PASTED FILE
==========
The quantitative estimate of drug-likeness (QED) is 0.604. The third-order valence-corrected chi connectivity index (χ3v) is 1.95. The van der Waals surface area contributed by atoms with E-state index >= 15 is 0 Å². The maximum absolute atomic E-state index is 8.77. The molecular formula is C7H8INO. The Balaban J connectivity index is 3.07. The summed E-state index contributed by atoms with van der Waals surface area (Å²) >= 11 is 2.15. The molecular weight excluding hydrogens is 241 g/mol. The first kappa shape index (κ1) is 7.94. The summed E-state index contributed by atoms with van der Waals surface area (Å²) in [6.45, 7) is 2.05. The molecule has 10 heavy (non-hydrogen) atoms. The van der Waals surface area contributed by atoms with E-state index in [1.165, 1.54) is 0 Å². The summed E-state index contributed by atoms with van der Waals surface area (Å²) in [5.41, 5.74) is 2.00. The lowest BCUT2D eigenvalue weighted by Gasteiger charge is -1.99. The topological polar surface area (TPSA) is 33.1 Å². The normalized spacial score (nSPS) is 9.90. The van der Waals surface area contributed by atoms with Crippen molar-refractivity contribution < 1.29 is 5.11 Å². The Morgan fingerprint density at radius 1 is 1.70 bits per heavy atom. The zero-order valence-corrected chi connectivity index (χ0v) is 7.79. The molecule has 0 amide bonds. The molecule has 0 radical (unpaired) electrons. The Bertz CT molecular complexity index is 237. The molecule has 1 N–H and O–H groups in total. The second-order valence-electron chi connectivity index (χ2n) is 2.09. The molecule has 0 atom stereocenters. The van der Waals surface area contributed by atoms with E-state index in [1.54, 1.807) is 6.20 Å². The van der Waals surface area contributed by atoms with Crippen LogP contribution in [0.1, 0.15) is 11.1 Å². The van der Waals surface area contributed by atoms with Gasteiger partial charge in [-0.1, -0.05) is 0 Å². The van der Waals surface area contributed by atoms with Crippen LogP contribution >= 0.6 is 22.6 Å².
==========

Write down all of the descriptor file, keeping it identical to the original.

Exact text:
The quantitative estimate of drug-likeness (QED) is 0.604. The third-order valence-corrected chi connectivity index (χ3v) is 1.95. The van der Waals surface area contributed by atoms with E-state index >= 15 is 0 Å². The maximum absolute atomic E-state index is 8.77. The molecular formula is C7H8INO. The Balaban J connectivity index is 3.07. The summed E-state index contributed by atoms with van der Waals surface area (Å²) >= 11 is 2.15. The molecular weight excluding hydrogens is 241 g/mol. The first kappa shape index (κ1) is 7.94. The summed E-state index contributed by atoms with van der Waals surface area (Å²) in [6.45, 7) is 2.05. The molecule has 10 heavy (non-hydrogen) atoms. The van der Waals surface area contributed by atoms with E-state index in [1.165, 1.54) is 0 Å². The summed E-state index contributed by atoms with van der Waals surface area (Å²) in [5.41, 5.74) is 2.00. The lowest BCUT2D eigenvalue weighted by Gasteiger charge is -1.99. The topological polar surface area (TPSA) is 33.1 Å². The normalized spacial score (nSPS) is 9.90. The van der Waals surface area contributed by atoms with Crippen molar-refractivity contribution < 1.29 is 5.11 Å². The Morgan fingerprint density at radius 1 is 1.70 bits per heavy atom. The zero-order valence-corrected chi connectivity index (χ0v) is 7.79. The molecule has 0 amide bonds. The molecule has 0 radical (unpaired) electrons. The Bertz CT molecular complexity index is 237. The molecule has 1 N–H and O–H groups in total. The second-order valence-electron chi connectivity index (χ2n) is 2.09. The molecule has 0 atom stereocenters. The van der Waals surface area contributed by atoms with E-state index in [1.54, 1.807) is 6.20 Å². The van der Waals surface area contributed by atoms with Crippen LogP contribution in [0.1, 0.15) is 11.1 Å². The van der Waals surface area contributed by atoms with Gasteiger partial charge in [-0.1, -0.05) is 0 Å². The van der Waals surface area contributed by atoms with Crippen LogP contribution >= 0.6 is 22.6 Å².